If someone offers me free stuff, I always take it. Sometimes, this clashes with my principles (I really should have refused that all-expenses-paid trip to Alaska to watch Sarah Palin execute East Coast liberals with a hand-sharpened moose antler) and, thus conflicted, I found myself part of the crowd taking in a match at the Stella Artois Championships; a tournament that seemed to think of itself as Wimbledon without the commoners. Still, free tickets. What are you going to do?
Leave, it turns out - watching Some Unknown beat That Other Guy just didn’t appeal. More importantly, this being June 12th, 1992, my freebie love meant I was missing a crucial Euro ’92 encounter, Scotland vs. Holland. While I’m neither Scots nor Dutch, I have ancestry of both kinds (one less in the Scottish camp since the passing of Racist Uncle Des), and it was with a heart angry at the cheapness in my soul that I escaped the heat, to the artificial cool of an adjacent building. Wandering, I came across an open door. The sign “Players Only” deterred; the fact that it was hand-written on a blu-tacked sheet of A4 seemed to say “Only Joking”. I ducked in. And there it was. The Game.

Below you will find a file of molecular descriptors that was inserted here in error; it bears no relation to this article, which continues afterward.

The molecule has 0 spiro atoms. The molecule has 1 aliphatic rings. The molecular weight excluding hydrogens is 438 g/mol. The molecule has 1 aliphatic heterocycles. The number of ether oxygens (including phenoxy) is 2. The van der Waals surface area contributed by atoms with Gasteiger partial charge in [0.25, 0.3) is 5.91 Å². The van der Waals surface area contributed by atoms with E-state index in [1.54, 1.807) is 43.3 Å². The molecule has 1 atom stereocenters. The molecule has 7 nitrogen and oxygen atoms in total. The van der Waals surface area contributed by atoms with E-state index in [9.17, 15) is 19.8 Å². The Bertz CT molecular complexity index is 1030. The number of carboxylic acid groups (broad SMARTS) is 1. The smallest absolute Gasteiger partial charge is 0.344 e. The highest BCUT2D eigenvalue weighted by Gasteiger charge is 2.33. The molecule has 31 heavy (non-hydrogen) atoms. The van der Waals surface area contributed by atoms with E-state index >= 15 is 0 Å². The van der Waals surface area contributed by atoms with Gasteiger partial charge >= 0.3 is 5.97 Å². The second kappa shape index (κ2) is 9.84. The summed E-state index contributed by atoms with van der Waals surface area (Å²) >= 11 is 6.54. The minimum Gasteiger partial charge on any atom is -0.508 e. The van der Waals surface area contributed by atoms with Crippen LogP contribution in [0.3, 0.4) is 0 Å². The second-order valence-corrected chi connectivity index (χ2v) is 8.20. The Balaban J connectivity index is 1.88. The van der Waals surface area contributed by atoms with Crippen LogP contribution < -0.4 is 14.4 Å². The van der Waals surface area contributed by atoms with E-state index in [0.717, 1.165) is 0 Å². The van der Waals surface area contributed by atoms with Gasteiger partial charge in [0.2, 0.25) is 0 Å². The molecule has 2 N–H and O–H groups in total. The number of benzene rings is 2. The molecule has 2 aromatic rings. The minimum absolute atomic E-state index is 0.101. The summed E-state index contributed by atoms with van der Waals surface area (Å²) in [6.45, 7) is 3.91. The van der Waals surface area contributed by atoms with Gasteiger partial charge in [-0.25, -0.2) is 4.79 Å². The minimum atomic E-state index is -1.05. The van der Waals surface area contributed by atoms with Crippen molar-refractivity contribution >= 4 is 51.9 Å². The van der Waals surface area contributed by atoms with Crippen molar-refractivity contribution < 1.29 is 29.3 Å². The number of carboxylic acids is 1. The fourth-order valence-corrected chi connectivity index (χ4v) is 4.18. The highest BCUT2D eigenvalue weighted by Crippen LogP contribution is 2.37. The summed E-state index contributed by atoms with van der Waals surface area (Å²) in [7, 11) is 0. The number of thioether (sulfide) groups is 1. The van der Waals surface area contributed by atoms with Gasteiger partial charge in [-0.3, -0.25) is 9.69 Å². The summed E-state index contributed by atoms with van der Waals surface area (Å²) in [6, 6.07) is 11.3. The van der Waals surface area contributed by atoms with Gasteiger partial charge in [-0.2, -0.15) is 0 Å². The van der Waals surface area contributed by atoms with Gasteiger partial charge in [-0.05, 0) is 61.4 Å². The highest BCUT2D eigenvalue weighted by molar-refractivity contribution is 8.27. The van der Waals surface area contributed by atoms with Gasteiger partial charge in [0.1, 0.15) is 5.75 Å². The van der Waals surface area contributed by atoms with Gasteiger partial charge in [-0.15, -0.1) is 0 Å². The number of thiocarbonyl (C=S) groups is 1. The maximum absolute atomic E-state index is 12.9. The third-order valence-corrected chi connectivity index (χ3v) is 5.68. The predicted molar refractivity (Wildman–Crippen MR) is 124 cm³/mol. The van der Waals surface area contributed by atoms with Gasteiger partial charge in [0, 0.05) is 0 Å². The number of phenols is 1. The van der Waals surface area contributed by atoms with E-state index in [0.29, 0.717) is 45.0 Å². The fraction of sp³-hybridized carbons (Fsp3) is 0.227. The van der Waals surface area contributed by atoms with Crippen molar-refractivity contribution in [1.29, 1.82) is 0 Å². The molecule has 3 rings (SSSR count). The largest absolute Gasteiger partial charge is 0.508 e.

A seat at the back beckoned. I sat, hunched, fearing attention, watching motionless until I felt I was part of the background. There were more people in the room than I’d first realized, and, well, I knew some of them – their faces, at least. A pre-invincibility Sampras. There, all enthusiasm, the raw Ivanisevic. To the left sat that redhead South African, whatshisname; good player, just never good enough to win anything of actual significance. The ginger Tim Henman, if you will. We watched.
Scotland never looked in trouble against the Dutch, who, while still a decent side, didn’t even bother testing a lazy stereotype, forcing the Scottish goalkeeper to make but one save. Then, suddenly, 75 minutes in, Gullit, Rijkaard, Bergkamp, one-nil. I groaned. Loudly. Bugger. It’s over, I thought. Only Goran turned. The jig is up. He looked around, back at me, grinned a sly grin, nodded a conspiratorial nod, and turned back to the game. We watched Scotland lose.
The ginger Tim Henman won at Queen’s that year. I didn’t care. But nine years later, as Goran Ivanisevic served for the Wimbledon title, he cried tears of joy - and I did, too.